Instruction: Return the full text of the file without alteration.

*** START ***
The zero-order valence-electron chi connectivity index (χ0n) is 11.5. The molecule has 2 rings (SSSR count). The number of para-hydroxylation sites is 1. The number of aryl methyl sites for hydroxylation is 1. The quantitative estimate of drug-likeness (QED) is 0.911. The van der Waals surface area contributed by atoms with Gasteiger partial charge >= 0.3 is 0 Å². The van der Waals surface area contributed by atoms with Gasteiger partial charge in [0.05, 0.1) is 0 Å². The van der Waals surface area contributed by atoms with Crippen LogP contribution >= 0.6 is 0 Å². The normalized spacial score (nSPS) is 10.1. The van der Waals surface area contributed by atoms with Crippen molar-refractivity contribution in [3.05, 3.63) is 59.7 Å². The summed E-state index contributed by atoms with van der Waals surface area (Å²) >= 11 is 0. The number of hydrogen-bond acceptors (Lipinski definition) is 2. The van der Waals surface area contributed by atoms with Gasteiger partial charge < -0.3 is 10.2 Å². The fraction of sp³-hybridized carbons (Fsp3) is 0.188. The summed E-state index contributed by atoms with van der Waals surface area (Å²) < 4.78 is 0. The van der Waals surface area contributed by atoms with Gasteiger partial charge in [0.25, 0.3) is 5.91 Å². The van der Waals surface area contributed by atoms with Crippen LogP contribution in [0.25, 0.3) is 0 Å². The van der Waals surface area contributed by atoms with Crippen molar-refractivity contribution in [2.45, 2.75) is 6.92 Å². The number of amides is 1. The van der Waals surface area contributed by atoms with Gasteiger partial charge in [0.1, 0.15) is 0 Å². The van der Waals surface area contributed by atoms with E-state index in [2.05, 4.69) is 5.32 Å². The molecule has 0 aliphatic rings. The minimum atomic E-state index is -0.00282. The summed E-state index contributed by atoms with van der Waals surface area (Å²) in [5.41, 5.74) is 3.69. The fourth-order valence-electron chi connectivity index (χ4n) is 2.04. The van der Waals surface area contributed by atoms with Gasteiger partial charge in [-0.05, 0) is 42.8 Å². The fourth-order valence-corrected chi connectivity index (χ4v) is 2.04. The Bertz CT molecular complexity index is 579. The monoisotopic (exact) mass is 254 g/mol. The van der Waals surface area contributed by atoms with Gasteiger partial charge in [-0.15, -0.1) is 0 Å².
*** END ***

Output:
The zero-order valence-electron chi connectivity index (χ0n) is 11.5. The molecule has 2 rings (SSSR count). The number of para-hydroxylation sites is 1. The number of aryl methyl sites for hydroxylation is 1. The quantitative estimate of drug-likeness (QED) is 0.911. The van der Waals surface area contributed by atoms with Gasteiger partial charge >= 0.3 is 0 Å². The van der Waals surface area contributed by atoms with Gasteiger partial charge in [0.05, 0.1) is 0 Å². The van der Waals surface area contributed by atoms with Crippen LogP contribution >= 0.6 is 0 Å². The normalized spacial score (nSPS) is 10.1. The van der Waals surface area contributed by atoms with Crippen molar-refractivity contribution in [3.05, 3.63) is 59.7 Å². The summed E-state index contributed by atoms with van der Waals surface area (Å²) >= 11 is 0. The number of hydrogen-bond acceptors (Lipinski definition) is 2. The van der Waals surface area contributed by atoms with Gasteiger partial charge < -0.3 is 10.2 Å². The fraction of sp³-hybridized carbons (Fsp3) is 0.188. The summed E-state index contributed by atoms with van der Waals surface area (Å²) < 4.78 is 0. The van der Waals surface area contributed by atoms with Gasteiger partial charge in [0.25, 0.3) is 5.91 Å². The van der Waals surface area contributed by atoms with Crippen LogP contribution in [0.25, 0.3) is 0 Å². The van der Waals surface area contributed by atoms with Crippen molar-refractivity contribution in [2.45, 2.75) is 6.92 Å². The number of amides is 1. The van der Waals surface area contributed by atoms with Gasteiger partial charge in [0.1, 0.15) is 0 Å². The van der Waals surface area contributed by atoms with E-state index in [2.05, 4.69) is 5.32 Å². The molecule has 0 aliphatic rings. The minimum atomic E-state index is -0.00282. The summed E-state index contributed by atoms with van der Waals surface area (Å²) in [5.41, 5.74) is 3.69. The fourth-order valence-electron chi connectivity index (χ4n) is 2.04. The van der Waals surface area contributed by atoms with Gasteiger partial charge in [-0.05, 0) is 42.8 Å². The fourth-order valence-corrected chi connectivity index (χ4v) is 2.04. The Bertz CT molecular complexity index is 579. The monoisotopic (exact) mass is 254 g/mol. The van der Waals surface area contributed by atoms with Gasteiger partial charge in [-0.15, -0.1) is 0 Å².